sudo ufw allow Apache

View status

To see the current status of UFW on your server:

sudo ufw status verbose

Example output:

Status: active
Logging: on (low)
Default: deny (incoming), allow (outgoing)
New profiles: skip

To                         Action      From
--                         ------      ----
22                         ALLOW IN    Anywhere
80/tcp                     ALLOW IN    Anywhere

A little more

The /etc/services (text) file is used to map service names to port numbers. This can be used to find out which ports are mapped to which services. The vast majority of the designations in this file are not implemented on a given system. This file’s main purpose is to allow service applications (programs) to get the port number to use for a service being provided.

Rules can be set with any of the following:

  • port number
  • service name
  • application name

List names service names

cat /etc/services

List available application names

sudo ufw app list

List implemented services and assigned ports

sudo lsof -i -nP

List active network connections

sudo netstat -p

UFW Help

Enter:

sudo ufw help

Help output:


Usage: ufw COMMAND

Commands:
 enable                          enables the firewall
 disable                         disables the firewall
 default ARG                     set default policy
 logging LEVEL                   set logging to LEVEL
 allow ARGS                      add allow rule
 deny ARGS                       add deny rule
 reject ARGS                     add reject rule
 limit ARGS                      add limit rule
 delete RULE|NUM                 delete RULE
 insert NUM RULE                 insert RULE at NUM
 reset                           reset firewall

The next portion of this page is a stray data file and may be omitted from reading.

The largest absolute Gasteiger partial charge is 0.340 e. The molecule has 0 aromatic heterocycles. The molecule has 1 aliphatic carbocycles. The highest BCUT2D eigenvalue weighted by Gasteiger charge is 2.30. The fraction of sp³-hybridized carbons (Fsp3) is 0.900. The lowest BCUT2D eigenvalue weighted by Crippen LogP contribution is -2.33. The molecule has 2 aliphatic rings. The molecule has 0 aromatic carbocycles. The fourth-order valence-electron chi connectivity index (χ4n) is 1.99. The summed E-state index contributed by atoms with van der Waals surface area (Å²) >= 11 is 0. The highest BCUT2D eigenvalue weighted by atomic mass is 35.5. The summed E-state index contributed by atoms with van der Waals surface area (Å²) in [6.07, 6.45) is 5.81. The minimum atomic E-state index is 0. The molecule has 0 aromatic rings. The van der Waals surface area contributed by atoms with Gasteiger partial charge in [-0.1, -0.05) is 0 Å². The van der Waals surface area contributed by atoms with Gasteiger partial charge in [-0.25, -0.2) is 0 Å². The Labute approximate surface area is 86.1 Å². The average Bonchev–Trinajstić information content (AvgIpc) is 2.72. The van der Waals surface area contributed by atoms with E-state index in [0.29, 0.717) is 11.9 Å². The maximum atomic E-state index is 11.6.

status                          show firewall status
 status numbered                 show firewall status as numbered list of RULES
 status verbose                  show verbose firewall status
 show ARG                        show firewall report
 version                         display version information

Application profile commands:
 app list                        list application profiles
 app info PROFILE                show information on PROFILE
 app update PROFILE              update PROFILE
 app default ARG                 set default application policy

Installing Net::Amazon::S3 Perl module on an Ubuntu server

The following is the same on recent Ubuntu releases, including Karmic, Lucid and Maverick.

What will not work

There seems to be a problem if you install Net::Amazon::S3 from CPAN. This will not work:

sudo cpan Net::Amazon::S3

Just about every dependency in the world installs, but fails in the home stretch when XML::LibXML::XPathContext and XML::LibXML fail to install.

What will work

sudo aptitude install libnet-amazon-s3-perl
sudo cpan Net::Amazon::S3::Client

Test your install with this

After throwing some data into S3 with S3Fox, test your installation. You will need to set values for aws_access_key_id and aws_secret_access_key, of course.

#!/usr/bin/perl
use warnings;
use strict;
use Net::Amazon::S3;
use Net::Amazon::S3::Client;

my %s3_hash = (
				aws_access_key_id     => "XXXXXXXXXXXXXXXXX",
				aws_secret_access_key => "YYYYYYYYYYYYYYYYYYYYYYYYYY",
				retry                 => 1,
);

my $s3 = Net::Amazon::S3->new( \%s3_hash );
my $client = Net::Amazon::S3::Client->new( s3 => $s3 );

my @buckets = $client->buckets;
foreach my $bucket (@buckets) {
	print $bucket->name . "\n";
}